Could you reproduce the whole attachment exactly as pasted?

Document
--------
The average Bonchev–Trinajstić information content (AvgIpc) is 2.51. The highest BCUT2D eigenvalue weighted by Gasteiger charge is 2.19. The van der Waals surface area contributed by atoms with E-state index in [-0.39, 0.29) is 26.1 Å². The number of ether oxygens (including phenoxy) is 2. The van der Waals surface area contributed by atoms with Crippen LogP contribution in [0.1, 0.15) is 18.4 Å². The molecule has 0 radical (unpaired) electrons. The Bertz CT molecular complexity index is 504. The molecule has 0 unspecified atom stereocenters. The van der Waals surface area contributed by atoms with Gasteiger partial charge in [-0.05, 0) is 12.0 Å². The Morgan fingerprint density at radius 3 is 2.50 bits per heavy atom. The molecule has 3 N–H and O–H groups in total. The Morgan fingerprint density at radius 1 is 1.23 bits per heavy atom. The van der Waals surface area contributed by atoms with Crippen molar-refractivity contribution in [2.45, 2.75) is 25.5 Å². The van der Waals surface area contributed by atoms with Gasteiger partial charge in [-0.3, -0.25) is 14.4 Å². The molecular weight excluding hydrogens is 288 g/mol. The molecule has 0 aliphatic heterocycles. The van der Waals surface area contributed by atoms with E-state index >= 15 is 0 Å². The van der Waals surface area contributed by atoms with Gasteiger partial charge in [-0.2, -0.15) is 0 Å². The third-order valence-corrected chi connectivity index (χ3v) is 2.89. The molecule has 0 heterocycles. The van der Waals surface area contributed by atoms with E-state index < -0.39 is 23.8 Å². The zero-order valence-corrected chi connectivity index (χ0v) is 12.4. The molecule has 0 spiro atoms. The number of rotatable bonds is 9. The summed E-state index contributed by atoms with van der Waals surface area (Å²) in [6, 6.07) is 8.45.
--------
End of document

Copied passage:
The average Bonchev–Trinajstić information content (AvgIpc) is 2.51. The highest BCUT2D eigenvalue weighted by Gasteiger charge is 2.19. The van der Waals surface area contributed by atoms with E-state index in [-0.39, 0.29) is 26.1 Å². The number of ether oxygens (including phenoxy) is 2. The van der Waals surface area contributed by atoms with Crippen LogP contribution in [0.1, 0.15) is 18.4 Å². The molecule has 0 radical (unpaired) electrons. The Bertz CT molecular complexity index is 504. The molecule has 0 unspecified atom stereocenters. The van der Waals surface area contributed by atoms with Gasteiger partial charge in [-0.05, 0) is 12.0 Å². The Morgan fingerprint density at radius 3 is 2.50 bits per heavy atom. The molecule has 3 N–H and O–H groups in total. The Morgan fingerprint density at radius 1 is 1.23 bits per heavy atom. The van der Waals surface area contributed by atoms with Crippen molar-refractivity contribution in [2.45, 2.75) is 25.5 Å². The van der Waals surface area contributed by atoms with Gasteiger partial charge in [-0.3, -0.25) is 14.4 Å². The molecular weight excluding hydrogens is 288 g/mol. The molecule has 0 aliphatic heterocycles. The van der Waals surface area contributed by atoms with E-state index >= 15 is 0 Å². The van der Waals surface area contributed by atoms with Gasteiger partial charge in [-0.2, -0.15) is 0 Å². The third-order valence-corrected chi connectivity index (χ3v) is 2.89. The molecule has 0 heterocycles. The van der Waals surface area contributed by atoms with E-state index < -0.39 is 23.8 Å². The zero-order valence-corrected chi connectivity index (χ0v) is 12.4. The molecule has 0 spiro atoms. The number of rotatable bonds is 9. The summed E-state index contributed by atoms with van der Waals surface area (Å²) in [6, 6.07) is 8.45.